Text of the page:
A large city park, planned in 1839, designed, built and dedicated by 1844, Grant Park spreads over 319 acres (1.29 sq. km) of land between the downtown area of Chicago Loop and Lake Michigan. Originally, the park was named Lake Park, and in 1901 it was renamed to honor Ulysses S. Grant, the 18th President of the US (1869 -- 1877).
The vast grounds of the park include Millennium Park, Buckingham Fountain, Art Institute of Chicago, and Museum Campus -- Field Museum of Natural History, Shedd Aquarium, and Adler Planetarium.
The park grounds look beautiful. The landscape design by architect Edward H. Bennett was done in a beaux arts style of French landscaping principles: the symmetrical space in the park was well defined by paths and plantings. Over time, the park became decorated with various sculptures and installations.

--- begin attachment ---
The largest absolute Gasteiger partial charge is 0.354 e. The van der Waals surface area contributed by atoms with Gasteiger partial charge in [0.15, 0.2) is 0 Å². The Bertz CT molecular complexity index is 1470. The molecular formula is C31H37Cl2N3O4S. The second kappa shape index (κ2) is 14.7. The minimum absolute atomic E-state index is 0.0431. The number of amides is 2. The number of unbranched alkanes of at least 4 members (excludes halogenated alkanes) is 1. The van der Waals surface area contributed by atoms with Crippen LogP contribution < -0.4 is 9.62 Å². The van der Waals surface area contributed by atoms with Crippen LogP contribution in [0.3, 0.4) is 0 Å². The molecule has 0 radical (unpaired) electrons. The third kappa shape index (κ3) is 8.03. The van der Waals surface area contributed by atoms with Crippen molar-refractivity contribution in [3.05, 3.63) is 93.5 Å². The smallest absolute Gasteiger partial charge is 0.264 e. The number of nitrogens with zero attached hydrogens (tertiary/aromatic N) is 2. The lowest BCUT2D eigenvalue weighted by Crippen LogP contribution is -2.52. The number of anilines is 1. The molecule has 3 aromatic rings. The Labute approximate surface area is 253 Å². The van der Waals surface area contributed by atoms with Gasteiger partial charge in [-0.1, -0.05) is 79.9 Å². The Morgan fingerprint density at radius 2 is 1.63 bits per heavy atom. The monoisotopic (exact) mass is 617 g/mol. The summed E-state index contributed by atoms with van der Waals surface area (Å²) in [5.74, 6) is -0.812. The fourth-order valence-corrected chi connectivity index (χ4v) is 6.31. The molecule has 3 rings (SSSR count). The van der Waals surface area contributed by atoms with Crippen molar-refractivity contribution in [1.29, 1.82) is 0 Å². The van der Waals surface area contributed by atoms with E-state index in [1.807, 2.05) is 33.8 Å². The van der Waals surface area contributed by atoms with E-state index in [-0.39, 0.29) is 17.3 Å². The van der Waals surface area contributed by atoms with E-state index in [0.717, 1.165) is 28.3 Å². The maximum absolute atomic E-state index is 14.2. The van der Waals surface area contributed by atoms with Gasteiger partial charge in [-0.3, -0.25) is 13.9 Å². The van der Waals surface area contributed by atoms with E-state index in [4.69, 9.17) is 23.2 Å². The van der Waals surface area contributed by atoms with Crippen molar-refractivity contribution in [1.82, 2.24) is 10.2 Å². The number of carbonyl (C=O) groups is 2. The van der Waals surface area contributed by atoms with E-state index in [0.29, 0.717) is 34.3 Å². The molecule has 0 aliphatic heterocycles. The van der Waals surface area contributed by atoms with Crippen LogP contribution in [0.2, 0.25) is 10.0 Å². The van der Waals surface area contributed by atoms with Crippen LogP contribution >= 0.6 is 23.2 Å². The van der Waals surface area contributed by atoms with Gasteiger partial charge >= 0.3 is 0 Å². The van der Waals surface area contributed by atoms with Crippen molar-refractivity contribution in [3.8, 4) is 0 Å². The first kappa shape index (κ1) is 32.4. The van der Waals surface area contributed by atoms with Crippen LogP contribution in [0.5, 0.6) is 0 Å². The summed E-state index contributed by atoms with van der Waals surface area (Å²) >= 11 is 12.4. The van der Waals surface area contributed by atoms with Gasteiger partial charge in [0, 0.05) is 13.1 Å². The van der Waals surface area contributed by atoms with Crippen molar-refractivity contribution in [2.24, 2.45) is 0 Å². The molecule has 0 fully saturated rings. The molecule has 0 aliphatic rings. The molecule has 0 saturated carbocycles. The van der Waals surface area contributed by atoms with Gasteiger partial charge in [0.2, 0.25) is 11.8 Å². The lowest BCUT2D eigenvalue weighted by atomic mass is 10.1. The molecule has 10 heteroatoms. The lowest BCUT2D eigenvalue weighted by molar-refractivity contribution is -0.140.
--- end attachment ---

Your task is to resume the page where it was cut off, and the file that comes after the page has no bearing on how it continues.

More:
Nowadays, the park is crossed by wide boulevards between Michigan Avenue and Columbus Drive, there's an underpass to Lake Shore and Lakefront Trail. To get to different parts of the park, pedestrians need to use traffic crossing. For us, the easiest way to explore the park was walking south from Millennium Park on pathways parallel to Michigan Avenue. By the way, the whole circuit of the walking paths in the park is estimated as 4 mi (6.4 km). One can easily spend half the day in this huge urban park!
An interesting feature in Grant Park are commuter trains, that were placed to run through the park under street level, thus making the access to the park easier for public.
Grant Park hosts many annual cultural events -- music festivals, Chicago Jazz Festival, Lollapalooza, and also serves as a neighborhood park for baseball games, tennis, walking, jogging. Currently, the grounds of the Grant Park are going through restoration, but the park is open to pubic. Our visit to Grant Park was very enjoyable, it is a nice place to be on a warm summer day in a large, busy city!